An introduction to Astrobiology

Sunday , 11, September 2016

For 10 days this summer I attended the summer course “Volcanism, Plate Tectonics, Hydrothermal Vents and Life” on Terceira island, the Azores, Portugal. I myself research the interplay between tectonics and volcanism on Mars, so the summer course looked quite promising. The course however turned out to have a big emphasis on the latter subject, life. But that was no problem, as there were still enough people attending who were involved in tectonics and volcanism. I made some great contacts and shared ideas which will definitely benefit my PhD.

But what about life? Well… wow, life is cool! We did some awesome stuff during the summer school. We went into a lava cave to find out it was teeming with microbes. We did some tests in the laboratory to find out more about them. Nowadays you can extract DNA and compare it with a database of known microbes to see out if you maybe found something new. We went out on other excursions to see the volcanic geology of the island, which is also affected by tectonics. And we learned that living things can be found inside all the nooks and crannies of mother Earth. It has adapted to what we humans would find pretty extreme conditions (the so called extremophiles). This made me realize that the existence of life on Mars, possibly hiding somewhere deep below the surface, is not so unlikely as I once thought. Had I been geo-brainwashed during my former studies to love rocks over life? Mars superficially may look like a dead planet (although climatologists and geomorphologists probably disagree as Mars still has dust storms and active dune formation), microbial life may be present in deep warm layers or in brine water near the surface. Or it has been laying dormant and frozen, waiting for a localized heat pulse caused by an asteroid or cometary impact, or by volcanism.

One question that interests me is how in the future we will deal with two things which are seemingly in contradiction: the prospect of finding Martian life and the prospect of spreading terrestrial life to Mars. If we don’t find life after many thousands of drilling expeditions will we officially declare Mars devoid of life? Or, oeps, did the drilling unknowingly spread microbes to the Martian depths? Will we keep on searching for life indefinitely, all the time keeping the planetary protection protocol in place? Or will we maybe stumble upon life, abandon large-scale terraforming and turn Mars into a protected park? Or will we be under so much pressure to create a second Earth that whether or not we find Martian life, we will start terraforming Mars anyway? If so, then the microbes which are being studied in Martian analogue locations – such as the lava caves on the Azores – might be a good starting point. Through genetic engineering we could create life which can survive in Martian lava caves, in the proposed Martian brine water conditions or even on the cold and low pressure surface of Mars itself. And in the long run we might be able to alter the Martian atmosphere just as fast as we are currently changing our own.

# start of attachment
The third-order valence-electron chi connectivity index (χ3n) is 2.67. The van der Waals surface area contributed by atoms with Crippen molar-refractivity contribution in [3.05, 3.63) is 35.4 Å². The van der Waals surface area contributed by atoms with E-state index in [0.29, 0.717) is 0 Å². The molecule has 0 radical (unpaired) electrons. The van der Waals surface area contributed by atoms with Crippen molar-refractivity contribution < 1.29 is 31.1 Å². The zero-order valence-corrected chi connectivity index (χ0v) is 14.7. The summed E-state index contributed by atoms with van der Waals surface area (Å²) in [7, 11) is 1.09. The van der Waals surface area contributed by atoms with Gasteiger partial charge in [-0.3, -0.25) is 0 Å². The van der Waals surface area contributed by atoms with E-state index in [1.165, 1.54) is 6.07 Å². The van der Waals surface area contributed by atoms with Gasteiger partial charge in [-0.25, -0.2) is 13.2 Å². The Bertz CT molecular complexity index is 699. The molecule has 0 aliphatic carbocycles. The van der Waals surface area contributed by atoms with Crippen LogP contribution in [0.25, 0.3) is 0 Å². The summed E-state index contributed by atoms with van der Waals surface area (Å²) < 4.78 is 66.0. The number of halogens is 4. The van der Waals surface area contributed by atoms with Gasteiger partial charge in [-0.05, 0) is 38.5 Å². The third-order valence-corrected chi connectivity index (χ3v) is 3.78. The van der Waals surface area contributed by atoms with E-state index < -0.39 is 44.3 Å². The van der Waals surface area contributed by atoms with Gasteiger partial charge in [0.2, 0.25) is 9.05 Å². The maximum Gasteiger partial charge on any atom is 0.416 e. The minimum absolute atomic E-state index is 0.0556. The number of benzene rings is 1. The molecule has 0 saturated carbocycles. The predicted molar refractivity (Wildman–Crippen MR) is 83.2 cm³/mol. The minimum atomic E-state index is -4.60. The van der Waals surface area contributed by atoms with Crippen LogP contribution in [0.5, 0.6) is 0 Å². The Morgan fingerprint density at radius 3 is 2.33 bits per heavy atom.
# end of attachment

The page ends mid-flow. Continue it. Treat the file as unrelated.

Weirdly enough, the ethics behind planetary protection is becoming a reality faster than I could have imagined when I used ‘in the future’ in the previous paragraph. The NASA Curiosity rover which may still contain terrestrial microbes is expected to pass close to a possible brine water flow site. If Curiosity comes too close it might ‘infect’ these brines with terrestrial microbes. But staying away from them is 1) difficult engineering wise and 2) a missed opportunity for science. Philosophically speaking we’re always changing what we observe. With satellite geology this ‘change’ is of course insignificant. But with landers… And we can completely forget about the planetary protection protocol when we send humans to Mars, with their extensive gut microbial ecosystems. Although this would add another complication: can these humans ever go back, possibly affecting Earth with Martian critters?

So with respect to Curiosity I guess we have to ask the question, how likely is it to contaminate this possible brine water source, and will the contamination spread? We might already have spread microbial life to Mars with earlier missions. And Mars is definitely not a closed system. Pieces of rock from Earth have impacted Mars for billions of years. So what are the chances of microbial life surviving a trip on a meteorite from Earth to Mars? And how does this natural occurrence compare with our missions? With all this in mind my hope is that we will be not too strict with the planetary protection protocol. Life is about taking risks anyway, don’t you think?